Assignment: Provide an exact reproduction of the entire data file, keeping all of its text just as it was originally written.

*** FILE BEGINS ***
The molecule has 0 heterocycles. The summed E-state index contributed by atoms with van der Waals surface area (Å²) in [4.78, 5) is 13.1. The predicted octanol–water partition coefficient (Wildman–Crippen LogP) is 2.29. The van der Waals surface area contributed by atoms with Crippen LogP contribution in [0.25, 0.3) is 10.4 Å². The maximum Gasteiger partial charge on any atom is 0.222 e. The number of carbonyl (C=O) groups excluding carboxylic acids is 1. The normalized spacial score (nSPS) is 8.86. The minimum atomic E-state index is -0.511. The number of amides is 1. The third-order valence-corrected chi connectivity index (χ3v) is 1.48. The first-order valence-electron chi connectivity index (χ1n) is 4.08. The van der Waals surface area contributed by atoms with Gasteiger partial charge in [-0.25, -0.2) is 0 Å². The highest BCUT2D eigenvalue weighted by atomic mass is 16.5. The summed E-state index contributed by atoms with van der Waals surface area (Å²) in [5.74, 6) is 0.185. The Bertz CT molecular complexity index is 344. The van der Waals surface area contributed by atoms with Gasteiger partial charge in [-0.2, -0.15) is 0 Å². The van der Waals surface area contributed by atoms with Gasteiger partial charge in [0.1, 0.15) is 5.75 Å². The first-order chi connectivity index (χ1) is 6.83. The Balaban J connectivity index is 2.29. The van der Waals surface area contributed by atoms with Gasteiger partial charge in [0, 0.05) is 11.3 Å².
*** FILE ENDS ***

The molecule has 0 heterocycles. The summed E-state index contributed by atoms with van der Waals surface area (Å²) in [4.78, 5) is 13.1. The predicted octanol–water partition coefficient (Wildman–Crippen LogP) is 2.29. The van der Waals surface area contributed by atoms with Crippen LogP contribution in [0.25, 0.3) is 10.4 Å². The maximum Gasteiger partial charge on any atom is 0.222 e. The number of carbonyl (C=O) groups excluding carboxylic acids is 1. The normalized spacial score (nSPS) is 8.86. The minimum atomic E-state index is -0.511. The number of amides is 1. The third-order valence-corrected chi connectivity index (χ3v) is 1.48. The first-order valence-electron chi connectivity index (χ1n) is 4.08. The van der Waals surface area contributed by atoms with Gasteiger partial charge in [-0.25, -0.2) is 0 Å². The highest BCUT2D eigenvalue weighted by atomic mass is 16.5. The summed E-state index contributed by atoms with van der Waals surface area (Å²) in [5.74, 6) is 0.185. The Bertz CT molecular complexity index is 344. The van der Waals surface area contributed by atoms with Gasteiger partial charge in [-0.2, -0.15) is 0 Å². The van der Waals surface area contributed by atoms with Gasteiger partial charge in [0.1, 0.15) is 5.75 Å². The first-order chi connectivity index (χ1) is 6.83. The Balaban J connectivity index is 2.29. The van der Waals surface area contributed by atoms with Gasteiger partial charge in [0, 0.05) is 11.3 Å².